…as for being ‘stalked’ by those people from yesteryear. I doubt it is that prevalent. To have contact with someone one lost contact with because of decisions made that were beyond your own control can be wonderful.

    Last year the web brought me contact from childhood friends in S.A. but apart from the odd email there is no contact now. We just ran out of things to say once we had caught up and they understood why I had been “wrenched” from their lives to quote the friends concerned. Lovely to catch up and have a few questions answered on both sides but life carries on…

    You may not have an emotional connection with people who communicate through the web but I know plenty of people who do, including family members.

    Until fairly recently the culture of Britain was, in the main, distrustful of web social networking and it was a big no no even to consider dating someone, or meeting up with an individual. I probably fell into that category big time (for reasons of security, safety etc). I am still conservative and cautious in my approach.

    …but I am constantly amazed how many people now talk about meeting partners, making friends etc through the web.

    Professionals being the biggest networkers of all…why?

  2. Back in the early days of the Net many rosy-hued hosannas were sung over the virtual community. It was to usher in a new era of community consciousness, communal values, community this, community that – really, you could barely say hello without working in some utopian pronouncement about community.

    Of course, what was left out was that communities have their downsides. Salem, Mass., during the witch-hunts, was an archetypally American community of the first order. The community I grew up in was overrun with idiots and bullies and racists and sexists and people who were fated to learn about the inside of prison life.

    We rarely look as critically as some words as we should. Community, social, network – none of these are inherently happy words when you get down the reality of things.

  3. … try the phrase “internet tribes”…

    Some tribes get on better with other tribes.

    Social can be happy. Community can be good. Network can be good. All can be subverted. All can be corrupted. All can be evil.

  4. What scares and excites me is that these electonic social networks are actually living things. Sam and I have been talking about this sort of thing for years. Think about the Salem Witch Trials times a few million. Think of what could happen with that sort of social momentum. Then think about what would happen when you have two diametrically opposed social networks. How do you control that? And what do you do when it spills off infospace and into realspace (assuming, of course, there’s any real separation to begin with)?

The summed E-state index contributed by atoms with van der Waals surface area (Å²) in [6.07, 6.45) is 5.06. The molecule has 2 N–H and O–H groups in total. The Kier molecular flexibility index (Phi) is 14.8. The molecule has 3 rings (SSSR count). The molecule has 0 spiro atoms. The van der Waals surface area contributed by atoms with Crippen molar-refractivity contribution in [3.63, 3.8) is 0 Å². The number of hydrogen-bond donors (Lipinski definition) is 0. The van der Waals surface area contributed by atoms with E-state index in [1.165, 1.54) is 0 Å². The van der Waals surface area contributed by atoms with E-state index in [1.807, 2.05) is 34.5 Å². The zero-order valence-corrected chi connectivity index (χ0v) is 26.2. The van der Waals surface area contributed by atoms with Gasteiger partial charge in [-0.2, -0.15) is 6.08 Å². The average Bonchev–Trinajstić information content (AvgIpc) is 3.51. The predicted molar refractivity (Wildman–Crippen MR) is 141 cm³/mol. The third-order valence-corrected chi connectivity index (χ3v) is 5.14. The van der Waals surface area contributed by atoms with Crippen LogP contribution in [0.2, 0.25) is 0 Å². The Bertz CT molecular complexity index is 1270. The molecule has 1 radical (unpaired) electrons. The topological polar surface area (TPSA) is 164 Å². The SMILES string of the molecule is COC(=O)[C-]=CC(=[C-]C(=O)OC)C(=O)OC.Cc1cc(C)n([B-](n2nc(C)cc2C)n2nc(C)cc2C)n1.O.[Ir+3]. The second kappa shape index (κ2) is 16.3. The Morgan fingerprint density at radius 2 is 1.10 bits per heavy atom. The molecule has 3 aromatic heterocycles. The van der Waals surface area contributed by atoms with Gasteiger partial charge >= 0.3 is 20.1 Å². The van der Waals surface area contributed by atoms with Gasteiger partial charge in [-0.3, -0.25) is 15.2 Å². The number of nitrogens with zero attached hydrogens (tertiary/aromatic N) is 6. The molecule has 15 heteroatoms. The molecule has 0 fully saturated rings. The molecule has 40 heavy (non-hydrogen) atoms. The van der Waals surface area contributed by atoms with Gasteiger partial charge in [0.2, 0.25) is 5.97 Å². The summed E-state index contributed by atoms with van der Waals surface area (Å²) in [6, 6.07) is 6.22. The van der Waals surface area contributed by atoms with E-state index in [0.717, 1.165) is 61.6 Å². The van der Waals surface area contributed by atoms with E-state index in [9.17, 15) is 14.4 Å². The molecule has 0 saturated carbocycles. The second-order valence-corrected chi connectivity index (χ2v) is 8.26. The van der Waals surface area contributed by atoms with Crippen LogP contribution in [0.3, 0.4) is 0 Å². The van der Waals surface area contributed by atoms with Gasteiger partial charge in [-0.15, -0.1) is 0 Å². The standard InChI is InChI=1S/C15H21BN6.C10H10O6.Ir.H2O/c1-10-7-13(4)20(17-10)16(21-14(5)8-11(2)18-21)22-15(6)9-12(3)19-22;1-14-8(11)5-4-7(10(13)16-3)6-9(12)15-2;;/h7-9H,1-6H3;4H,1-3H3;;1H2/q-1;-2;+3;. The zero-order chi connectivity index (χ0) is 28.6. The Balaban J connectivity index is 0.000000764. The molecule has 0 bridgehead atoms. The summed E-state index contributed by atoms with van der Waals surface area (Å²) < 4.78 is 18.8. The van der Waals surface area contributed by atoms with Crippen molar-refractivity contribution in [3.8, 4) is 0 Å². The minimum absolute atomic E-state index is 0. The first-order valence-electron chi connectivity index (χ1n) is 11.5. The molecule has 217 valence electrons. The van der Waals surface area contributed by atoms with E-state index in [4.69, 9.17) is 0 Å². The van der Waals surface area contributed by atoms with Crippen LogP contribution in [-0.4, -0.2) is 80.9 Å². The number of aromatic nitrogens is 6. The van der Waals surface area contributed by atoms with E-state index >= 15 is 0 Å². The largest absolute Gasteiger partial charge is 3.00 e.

Right now, networks are fairly minor. Facebook and myspace are fairly disorganized. But people are learning how to change that. Advertising agencies, hate groups, terrorist groups. Look at the porn industry. Maybe even 2nd Life. All of these will, eventually, take on a life of their own, independent of individuals. And then we’ll have some serious fun.

    I guess it won’t ALL be bad. Look at the music industry. There’s already a war going on right now between a social network and “realworld” companies, right?

  5. Elain, it’s funny that you used the word Tribe. I’ve been doodling around with a book about artificial life for about 5 years now with Sam and the idea of Tribes came up very early on. 🙂

  6. I’m glad that I was only able to record my more maudlin teenaged angst in Big Chief notebooks back in the day. At least I could burn them, as well as outgrow the usual social faux pas of early adulthood. The internet was only a glimmer in a few peoples’ eyes back then, and I’m grateful for that.

    Today’s kids and young adults don’t have the option of ceremonially burning the paper journals of their youth. Their idealistic and awkward probings into growing up will be around to embarrass them forever- or until the last server crashes. This is one time where I’m glad I’m a bit older, and the Internet didn’t exist.

  7. I think the “forces” acting to reinforce this sense of tribe, of “us” vs “them”, is the nature of the software.

    Back when email was a closed loop (AOL clients could only email other AOL clients, same for other networks) it created real barriers to entry – exclusive tribes. When the first interoperable systems came available it levelled everything out and made the Internet truly flat.

    Now we’re going back to those closed loops – if MySpace and Facebook and SecondLife and all the rest could inter-communicate then there is less scope for tribe-like behaviour. More importantly, if “everyone” can “see” then the sociopaths go back into hiding.

  8. Lou,

    can you elaborate on your theory of the beard for all us slow old men please? Not sure I understand you there.

    Mr. Hawk,
    if everyone “seeing” makes the “sociopaths go into hiding,” then I guess everyone commenting anonymously in this blog-forum must be sociopathic in some way, right?

  9. Ooh, dear Mr Ghost, don’t go there. We had a huge flaming ning-nong a few weeks ago about precisely that point. I think the general consensus was, “Yes.”